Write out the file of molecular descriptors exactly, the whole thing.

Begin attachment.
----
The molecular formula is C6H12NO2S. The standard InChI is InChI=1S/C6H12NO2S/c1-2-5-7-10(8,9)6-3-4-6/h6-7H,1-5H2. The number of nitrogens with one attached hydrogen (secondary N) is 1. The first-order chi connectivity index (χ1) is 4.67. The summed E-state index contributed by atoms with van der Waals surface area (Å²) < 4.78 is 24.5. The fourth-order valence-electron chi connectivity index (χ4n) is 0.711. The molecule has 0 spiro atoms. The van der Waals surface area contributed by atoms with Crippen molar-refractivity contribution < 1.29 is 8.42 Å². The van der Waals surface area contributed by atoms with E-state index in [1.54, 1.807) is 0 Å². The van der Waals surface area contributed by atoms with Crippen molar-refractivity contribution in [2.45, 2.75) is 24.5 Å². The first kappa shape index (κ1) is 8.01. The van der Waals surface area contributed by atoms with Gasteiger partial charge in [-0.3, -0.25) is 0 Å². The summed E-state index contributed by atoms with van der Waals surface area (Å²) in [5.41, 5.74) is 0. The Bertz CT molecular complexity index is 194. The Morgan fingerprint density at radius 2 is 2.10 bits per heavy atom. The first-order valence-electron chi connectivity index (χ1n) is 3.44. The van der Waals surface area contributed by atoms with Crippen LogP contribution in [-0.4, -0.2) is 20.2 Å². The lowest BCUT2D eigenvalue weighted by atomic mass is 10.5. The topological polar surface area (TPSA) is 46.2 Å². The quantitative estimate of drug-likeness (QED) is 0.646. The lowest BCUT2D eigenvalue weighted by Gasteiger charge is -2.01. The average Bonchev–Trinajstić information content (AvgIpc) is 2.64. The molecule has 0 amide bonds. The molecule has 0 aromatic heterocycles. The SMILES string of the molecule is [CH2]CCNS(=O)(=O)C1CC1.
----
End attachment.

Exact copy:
The molecular formula is C6H12NO2S. The standard InChI is InChI=1S/C6H12NO2S/c1-2-5-7-10(8,9)6-3-4-6/h6-7H,1-5H2. The number of nitrogens with one attached hydrogen (secondary N) is 1. The first-order chi connectivity index (χ1) is 4.67. The summed E-state index contributed by atoms with van der Waals surface area (Å²) < 4.78 is 24.5. The fourth-order valence-electron chi connectivity index (χ4n) is 0.711. The molecule has 0 spiro atoms. The van der Waals surface area contributed by atoms with Crippen molar-refractivity contribution < 1.29 is 8.42 Å². The van der Waals surface area contributed by atoms with E-state index in [1.54, 1.807) is 0 Å². The van der Waals surface area contributed by atoms with Crippen molar-refractivity contribution in [2.45, 2.75) is 24.5 Å². The first kappa shape index (κ1) is 8.01. The van der Waals surface area contributed by atoms with Gasteiger partial charge in [-0.3, -0.25) is 0 Å². The summed E-state index contributed by atoms with van der Waals surface area (Å²) in [5.41, 5.74) is 0. The Bertz CT molecular complexity index is 194. The Morgan fingerprint density at radius 2 is 2.10 bits per heavy atom. The first-order valence-electron chi connectivity index (χ1n) is 3.44. The van der Waals surface area contributed by atoms with Crippen LogP contribution in [-0.4, -0.2) is 20.2 Å². The lowest BCUT2D eigenvalue weighted by atomic mass is 10.5. The topological polar surface area (TPSA) is 46.2 Å². The quantitative estimate of drug-likeness (QED) is 0.646. The lowest BCUT2D eigenvalue weighted by Gasteiger charge is -2.01. The average Bonchev–Trinajstić information content (AvgIpc) is 2.64. The molecule has 0 amide bonds. The molecule has 0 aromatic heterocycles. The SMILES string of the molecule is [CH2]CCNS(=O)(=O)C1CC1.